If you’re new to genealogy research, congratulations! You are about to undertake a long (yes it will be long) but fulfilling and fascinating journey down your family’s roots and branches. To take on the responsibility of tracing and recording your family history is a serious and meaningful endeavor. Your efforts are valuable, and we’d like to share just a few tips for beginners (in no particular order), as well as a few web resources to get you started.
1) Read. The best thing you could do is to start reading some of the beginning genealogy books. This is a good way to start to start understanding the key activities and search methodologies, and not to waste valuable time later. I highly recommned you start with: “Black Roots: A Beginner’s Guide to Tracing the African American Family Tree” by Tony Burroughs. There are others you can move on to (listed in our bibliography) once you have mastered these concepts.
2) Join a local genealogy group. The value of belonging to a local genealogy group cannot be underestimated. You will be inspired and have a group of people to support you and help you navigate the genealogy waters. Some genealogy groups like CM AAHGS will provide mentors to help guide you through the research process and help you when you hit a brick wall. If you live near the Columbia, MD area, we hope you’ll join us, but there are many other good local groups. The group does not have to be in the same area you are researching! It should be somewhere local to where you live so you can attend meetings on a regular meeting.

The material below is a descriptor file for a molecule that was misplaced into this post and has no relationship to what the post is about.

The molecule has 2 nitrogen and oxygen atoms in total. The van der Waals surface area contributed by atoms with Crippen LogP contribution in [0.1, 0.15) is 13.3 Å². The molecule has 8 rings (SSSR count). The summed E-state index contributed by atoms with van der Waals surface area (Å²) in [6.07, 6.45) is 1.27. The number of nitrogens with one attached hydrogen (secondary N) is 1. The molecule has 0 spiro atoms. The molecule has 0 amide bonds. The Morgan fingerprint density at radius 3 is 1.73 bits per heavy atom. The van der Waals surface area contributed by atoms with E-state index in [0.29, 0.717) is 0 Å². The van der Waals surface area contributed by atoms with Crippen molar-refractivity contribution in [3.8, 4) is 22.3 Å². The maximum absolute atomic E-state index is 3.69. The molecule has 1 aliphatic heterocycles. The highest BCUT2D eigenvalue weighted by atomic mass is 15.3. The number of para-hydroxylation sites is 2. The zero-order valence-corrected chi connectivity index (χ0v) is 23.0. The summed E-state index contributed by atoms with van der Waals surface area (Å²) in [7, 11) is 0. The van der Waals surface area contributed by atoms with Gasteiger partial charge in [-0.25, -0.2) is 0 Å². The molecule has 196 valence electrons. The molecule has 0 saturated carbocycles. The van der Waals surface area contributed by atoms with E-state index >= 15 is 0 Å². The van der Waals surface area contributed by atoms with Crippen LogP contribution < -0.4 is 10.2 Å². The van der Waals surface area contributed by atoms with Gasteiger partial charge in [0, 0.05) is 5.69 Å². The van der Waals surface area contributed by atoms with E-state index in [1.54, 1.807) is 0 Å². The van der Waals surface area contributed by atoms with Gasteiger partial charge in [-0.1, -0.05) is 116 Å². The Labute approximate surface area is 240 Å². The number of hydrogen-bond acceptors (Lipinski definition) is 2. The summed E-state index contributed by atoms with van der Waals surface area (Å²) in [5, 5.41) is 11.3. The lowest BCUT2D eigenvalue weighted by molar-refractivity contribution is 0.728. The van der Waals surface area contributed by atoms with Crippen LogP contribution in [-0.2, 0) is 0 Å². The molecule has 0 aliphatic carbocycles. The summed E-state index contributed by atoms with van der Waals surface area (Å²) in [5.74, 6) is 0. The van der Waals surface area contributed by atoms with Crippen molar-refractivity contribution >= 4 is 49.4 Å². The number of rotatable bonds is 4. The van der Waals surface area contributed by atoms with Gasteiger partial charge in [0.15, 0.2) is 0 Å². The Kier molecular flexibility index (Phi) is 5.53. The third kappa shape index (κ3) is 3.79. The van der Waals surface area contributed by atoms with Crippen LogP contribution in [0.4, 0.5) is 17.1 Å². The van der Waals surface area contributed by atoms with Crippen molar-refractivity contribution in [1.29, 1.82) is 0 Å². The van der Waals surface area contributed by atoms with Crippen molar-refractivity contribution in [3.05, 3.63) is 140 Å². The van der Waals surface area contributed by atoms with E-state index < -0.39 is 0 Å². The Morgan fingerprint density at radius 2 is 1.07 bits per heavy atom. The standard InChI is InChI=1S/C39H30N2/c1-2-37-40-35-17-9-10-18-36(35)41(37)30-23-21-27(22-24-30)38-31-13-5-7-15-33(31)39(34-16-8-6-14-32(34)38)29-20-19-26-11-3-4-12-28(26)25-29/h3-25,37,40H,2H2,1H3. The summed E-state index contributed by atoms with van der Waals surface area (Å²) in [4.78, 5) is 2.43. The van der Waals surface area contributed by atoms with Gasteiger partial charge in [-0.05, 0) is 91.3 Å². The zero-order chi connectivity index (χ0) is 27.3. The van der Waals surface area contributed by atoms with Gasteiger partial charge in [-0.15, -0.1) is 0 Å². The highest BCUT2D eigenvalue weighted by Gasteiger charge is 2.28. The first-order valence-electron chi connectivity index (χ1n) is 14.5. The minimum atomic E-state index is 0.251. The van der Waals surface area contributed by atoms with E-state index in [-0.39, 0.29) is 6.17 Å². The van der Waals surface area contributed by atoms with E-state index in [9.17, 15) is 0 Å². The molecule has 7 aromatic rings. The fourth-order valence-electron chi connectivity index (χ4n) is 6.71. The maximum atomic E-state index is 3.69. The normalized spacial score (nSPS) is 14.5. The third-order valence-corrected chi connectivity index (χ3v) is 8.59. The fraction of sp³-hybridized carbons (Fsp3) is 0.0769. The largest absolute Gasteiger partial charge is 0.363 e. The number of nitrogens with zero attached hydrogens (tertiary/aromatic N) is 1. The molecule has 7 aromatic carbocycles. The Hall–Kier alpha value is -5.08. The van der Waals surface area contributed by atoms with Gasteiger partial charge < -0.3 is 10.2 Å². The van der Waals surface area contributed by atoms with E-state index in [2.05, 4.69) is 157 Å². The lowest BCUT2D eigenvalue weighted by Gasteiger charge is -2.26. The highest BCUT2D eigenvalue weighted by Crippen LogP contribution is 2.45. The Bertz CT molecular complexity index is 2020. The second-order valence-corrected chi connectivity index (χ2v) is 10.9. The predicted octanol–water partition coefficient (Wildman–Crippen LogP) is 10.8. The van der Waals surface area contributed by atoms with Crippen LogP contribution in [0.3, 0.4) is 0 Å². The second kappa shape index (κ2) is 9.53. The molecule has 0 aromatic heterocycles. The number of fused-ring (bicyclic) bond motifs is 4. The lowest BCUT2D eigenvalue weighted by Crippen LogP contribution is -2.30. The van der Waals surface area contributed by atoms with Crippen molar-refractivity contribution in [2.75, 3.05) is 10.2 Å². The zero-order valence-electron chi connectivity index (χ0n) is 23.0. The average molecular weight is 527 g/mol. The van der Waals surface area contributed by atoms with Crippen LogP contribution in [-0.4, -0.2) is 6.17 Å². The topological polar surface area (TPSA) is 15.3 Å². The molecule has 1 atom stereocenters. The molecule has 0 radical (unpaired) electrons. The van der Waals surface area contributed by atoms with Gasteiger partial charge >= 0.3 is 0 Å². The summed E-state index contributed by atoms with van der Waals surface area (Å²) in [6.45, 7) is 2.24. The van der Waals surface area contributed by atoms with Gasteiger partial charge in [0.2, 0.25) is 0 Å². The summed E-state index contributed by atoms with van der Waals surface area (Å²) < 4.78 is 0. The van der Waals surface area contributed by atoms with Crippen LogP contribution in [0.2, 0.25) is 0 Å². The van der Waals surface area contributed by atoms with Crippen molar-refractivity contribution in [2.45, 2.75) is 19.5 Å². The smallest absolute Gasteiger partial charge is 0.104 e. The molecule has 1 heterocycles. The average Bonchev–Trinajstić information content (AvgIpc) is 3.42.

3) Interview your Family. As the book “Black Roots” will explain, the very first step is to interview your family members (i.e., gather oral history) so you can have information to start researching with. The eldest people in your family are ideal, but there may be others who can provide insight. You want to focus on names and places. There are many websites that can provide example oral history questions, for example About.com’s list or Dick Eastman’s list. A Google search on “oral history interviews” will pull up not only more questions, but other guidelines about conducting the interviews. Do not wait to see a relative in person!!! Get on the phone and do the interview as soon as possible. Every genealogist can tell you a story about putting off talking to a relative who died before we got a chance to do it. And don’t neglect to collect family memorabilia–every family has boxes with old church or school programs, old ID cards, all sorts of stuff that will help your research.
4) Reach out to Learn. Other than reading a joining a local group, take advantage of all of the other opportunities there are to learn: take free classes in your area, the non-credit genealogy courses at a local community college, subscribe and read some of the good genealogy blogs online, and consider attending at least one major genealogy conference a year if possible. All of these will help you to grow your skills in ways that will enrich your research. Also, sign up for Tim Pinnick’s two excellent free e-zines, The Black Genealogist and Black Newspaper Notes.
5) Go Slowly. One last tip–as much as the timeframe of slavery beckons, it would be a mistake to try to jump back too fast and dive into that topic. Slave research is complex, and you will have a much better chance of success if you give yourself time to grow as a genealogist. You should start with yourself and research back in time, one generation at a time, slowly. You will research all siblings (not just your direct ancestors) in every generation. Doing this correctly from the beginning will help you (again) to not have to waste precious time redoing research. There are plenty of exciting events in your ancestor’s lives in the 20th century.
Here is a list of links to other articles and websites on beginning genealogy research. Stay motivated and Good luck!!